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Religious choral music

Kazim here. I know I’ve mentioned before that I sing in the Austin Community Chorus, and that we do a lot of religious music. I did a whole show about justified acknowledgment of religion in art and education a while back. The fact is that historically, MOST classical music (along with other forms of art) was sponsored by the church. So in general, if a song is much more than a hundred years old and has words, there’s a fairly high chance that it will have something to do with Jesus.

This doesn’t stop the music from being very uplifting and well written. A couple of years ago I was doing Bach’s “Saint Matthew Passion,” which ranks high among the best music I’ve ever heard from any era. Of course, the words are in Latin, so it’s easy to just ignore what you’re saying unless you grew up Catholic, which I didn’t.

This season we’re doing a piece called Saint Paul by Felix Mendelssohn. I’m not familiar with very much Mendelssohn. I’ve heard the overture he wrote for A Midsummer Night’s Dream and it’s fine. Apparently, this upcoming performance is a fairly big deal. Mendelssohn originally wrote the piece in English but then later translated it back into his native German, and the German version became the standard while the English got lost to history.

Apparently some music historian dug up the original English lyrics and republished it. There have been other translations before, but our concert will feature the world debut of THESE PARTICULAR English lyrics, or something like that. Musicians get excited about the weirdest things.

Anyway, my point in writing this is that I don’t particularly like it. The music doesn’t really do it for me, but singing the English words just makes it generally much more unpleasant. The story is the most tedious kind of apologetics. It is all about how Saint Paul used to persecute Christians, then was blinded and visited by Jesus. He converted to Christianity and then went on to write most of the most awful sexually repressed parts of the Bible. (Okay, that last part isn’t in the piece, it’s just my spin.)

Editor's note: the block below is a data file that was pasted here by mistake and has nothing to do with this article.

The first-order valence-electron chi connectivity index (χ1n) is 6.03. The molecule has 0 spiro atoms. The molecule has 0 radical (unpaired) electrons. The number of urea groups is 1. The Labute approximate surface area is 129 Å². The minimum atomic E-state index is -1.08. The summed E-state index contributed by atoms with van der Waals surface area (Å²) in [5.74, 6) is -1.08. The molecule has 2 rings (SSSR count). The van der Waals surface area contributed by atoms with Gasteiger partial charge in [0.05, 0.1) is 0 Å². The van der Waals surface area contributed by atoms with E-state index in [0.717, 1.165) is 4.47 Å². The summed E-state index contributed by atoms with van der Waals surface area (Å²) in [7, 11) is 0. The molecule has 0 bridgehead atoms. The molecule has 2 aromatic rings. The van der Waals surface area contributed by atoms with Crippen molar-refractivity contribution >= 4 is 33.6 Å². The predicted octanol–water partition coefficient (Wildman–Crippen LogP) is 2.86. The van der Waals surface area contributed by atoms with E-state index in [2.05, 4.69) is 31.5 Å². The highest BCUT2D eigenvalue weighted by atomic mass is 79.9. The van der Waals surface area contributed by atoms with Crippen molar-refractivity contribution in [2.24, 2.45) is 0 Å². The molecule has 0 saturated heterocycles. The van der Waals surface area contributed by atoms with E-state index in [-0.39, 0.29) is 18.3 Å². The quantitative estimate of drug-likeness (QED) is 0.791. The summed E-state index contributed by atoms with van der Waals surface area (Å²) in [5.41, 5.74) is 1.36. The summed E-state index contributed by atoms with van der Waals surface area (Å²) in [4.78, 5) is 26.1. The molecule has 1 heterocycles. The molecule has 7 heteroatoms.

Probably my least favorite passage is when he’s condemning a Christian to death. The basses chant “Stone him to death!” and then the tenors (that’s me) join in “Stone him to death!” and then the altos and then the sopranos, and so everybody is yelling in unison. Frankly, it’s a little bit creepy and uncomfortable. Supposedly it’s about the Jewish power structure persecuting the Christians, but I can’t help flashing forward on the Spanish Inquisition and other acts of atrocity, as well as the modern reconstructionist movement, who ironically want to bring back exactly the punishment that is used to portray Paul as a bad guy. It kind of feels like being part of a lynch mob.

Much of the rest of the piece follows the kind of simpering glurginess that you often hear in praise of Christianity. It’s a lot of “Oh blessed are they who have endured” and even something that goes like (paraphrasing because I don’t have the score) “You are so grand and mysterious that you are beyond our comprehension.” Bleah.

Next season, though, we get Beethoven’s Ninth (Ode to Joy). Now that’s something worth sticking around for.

Comments

  1. says

    Agreed. Beethoven’s Ninth is nearly transcendental. And while it is religious, it isn’t overtly Christian, either. More pagan/deistic, as I recall.”The best part of religion is their music.”

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